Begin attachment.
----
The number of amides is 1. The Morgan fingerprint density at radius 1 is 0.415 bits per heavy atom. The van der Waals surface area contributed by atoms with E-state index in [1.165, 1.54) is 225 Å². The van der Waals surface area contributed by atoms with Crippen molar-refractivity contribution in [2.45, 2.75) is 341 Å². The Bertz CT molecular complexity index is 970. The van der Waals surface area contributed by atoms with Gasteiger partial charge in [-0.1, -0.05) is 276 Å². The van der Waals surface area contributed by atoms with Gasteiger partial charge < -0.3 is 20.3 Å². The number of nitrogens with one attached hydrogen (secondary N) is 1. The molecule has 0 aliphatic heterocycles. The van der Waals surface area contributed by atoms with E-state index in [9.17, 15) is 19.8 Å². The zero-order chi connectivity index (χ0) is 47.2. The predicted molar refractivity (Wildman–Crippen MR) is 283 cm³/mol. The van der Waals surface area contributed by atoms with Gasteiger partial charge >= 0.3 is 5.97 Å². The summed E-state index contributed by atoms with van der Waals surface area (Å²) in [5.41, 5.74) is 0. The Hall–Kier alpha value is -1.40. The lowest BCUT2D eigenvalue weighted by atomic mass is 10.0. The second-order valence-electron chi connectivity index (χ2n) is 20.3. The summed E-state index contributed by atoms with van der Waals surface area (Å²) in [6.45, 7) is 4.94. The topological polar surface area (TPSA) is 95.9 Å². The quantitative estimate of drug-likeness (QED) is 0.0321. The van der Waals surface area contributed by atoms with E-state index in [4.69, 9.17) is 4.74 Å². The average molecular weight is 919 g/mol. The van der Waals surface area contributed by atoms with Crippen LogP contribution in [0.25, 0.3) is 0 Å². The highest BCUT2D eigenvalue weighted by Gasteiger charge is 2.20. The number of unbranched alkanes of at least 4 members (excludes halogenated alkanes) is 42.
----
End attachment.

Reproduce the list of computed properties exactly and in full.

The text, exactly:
The number of amides is 1. The Morgan fingerprint density at radius 1 is 0.415 bits per heavy atom. The van der Waals surface area contributed by atoms with E-state index in [1.165, 1.54) is 225 Å². The van der Waals surface area contributed by atoms with Crippen molar-refractivity contribution in [2.45, 2.75) is 341 Å². The Bertz CT molecular complexity index is 970. The van der Waals surface area contributed by atoms with Gasteiger partial charge in [-0.1, -0.05) is 276 Å². The van der Waals surface area contributed by atoms with Gasteiger partial charge < -0.3 is 20.3 Å². The number of nitrogens with one attached hydrogen (secondary N) is 1. The molecule has 0 aliphatic heterocycles. The van der Waals surface area contributed by atoms with E-state index in [9.17, 15) is 19.8 Å². The zero-order chi connectivity index (χ0) is 47.2. The predicted molar refractivity (Wildman–Crippen MR) is 283 cm³/mol. The van der Waals surface area contributed by atoms with Gasteiger partial charge >= 0.3 is 5.97 Å². The summed E-state index contributed by atoms with van der Waals surface area (Å²) in [5.41, 5.74) is 0. The Hall–Kier alpha value is -1.40. The lowest BCUT2D eigenvalue weighted by atomic mass is 10.0. The second-order valence-electron chi connectivity index (χ2n) is 20.3. The summed E-state index contributed by atoms with van der Waals surface area (Å²) in [6.45, 7) is 4.94. The topological polar surface area (TPSA) is 95.9 Å². The quantitative estimate of drug-likeness (QED) is 0.0321. The van der Waals surface area contributed by atoms with E-state index in [4.69, 9.17) is 4.74 Å². The average molecular weight is 919 g/mol. The van der Waals surface area contributed by atoms with Crippen LogP contribution in [0.25, 0.3) is 0 Å². The highest BCUT2D eigenvalue weighted by Gasteiger charge is 2.20. The number of unbranched alkanes of at least 4 members (excludes halogenated alkanes) is 42.